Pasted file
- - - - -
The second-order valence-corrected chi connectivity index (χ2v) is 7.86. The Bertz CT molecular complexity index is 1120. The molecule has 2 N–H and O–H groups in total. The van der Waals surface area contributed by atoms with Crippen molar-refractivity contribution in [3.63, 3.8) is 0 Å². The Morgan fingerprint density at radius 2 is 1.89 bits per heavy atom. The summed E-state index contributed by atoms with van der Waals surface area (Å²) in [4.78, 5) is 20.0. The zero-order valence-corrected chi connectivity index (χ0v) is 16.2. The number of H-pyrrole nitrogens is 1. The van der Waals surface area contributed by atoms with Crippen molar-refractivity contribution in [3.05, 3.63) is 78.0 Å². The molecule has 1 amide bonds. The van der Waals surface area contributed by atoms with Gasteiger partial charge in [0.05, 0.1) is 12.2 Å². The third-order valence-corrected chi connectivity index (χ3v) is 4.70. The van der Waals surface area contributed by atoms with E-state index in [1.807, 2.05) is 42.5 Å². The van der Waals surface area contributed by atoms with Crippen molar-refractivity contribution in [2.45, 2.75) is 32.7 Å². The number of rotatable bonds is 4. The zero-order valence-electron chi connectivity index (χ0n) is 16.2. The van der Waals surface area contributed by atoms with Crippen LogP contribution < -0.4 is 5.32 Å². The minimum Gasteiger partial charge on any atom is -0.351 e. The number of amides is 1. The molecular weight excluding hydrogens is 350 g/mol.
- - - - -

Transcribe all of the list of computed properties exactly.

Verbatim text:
The second-order valence-corrected chi connectivity index (χ2v) is 7.86. The Bertz CT molecular complexity index is 1120. The molecule has 2 N–H and O–H groups in total. The van der Waals surface area contributed by atoms with Crippen molar-refractivity contribution in [3.63, 3.8) is 0 Å². The Morgan fingerprint density at radius 2 is 1.89 bits per heavy atom. The summed E-state index contributed by atoms with van der Waals surface area (Å²) in [4.78, 5) is 20.0. The zero-order valence-corrected chi connectivity index (χ0v) is 16.2. The number of H-pyrrole nitrogens is 1. The van der Waals surface area contributed by atoms with Crippen molar-refractivity contribution in [3.05, 3.63) is 78.0 Å². The molecule has 1 amide bonds. The van der Waals surface area contributed by atoms with Gasteiger partial charge in [0.05, 0.1) is 12.2 Å². The third-order valence-corrected chi connectivity index (χ3v) is 4.70. The van der Waals surface area contributed by atoms with E-state index in [1.807, 2.05) is 42.5 Å². The van der Waals surface area contributed by atoms with Crippen molar-refractivity contribution in [2.45, 2.75) is 32.7 Å². The number of rotatable bonds is 4. The zero-order valence-electron chi connectivity index (χ0n) is 16.2. The van der Waals surface area contributed by atoms with Crippen LogP contribution < -0.4 is 5.32 Å². The minimum Gasteiger partial charge on any atom is -0.351 e. The number of amides is 1. The molecular weight excluding hydrogens is 350 g/mol.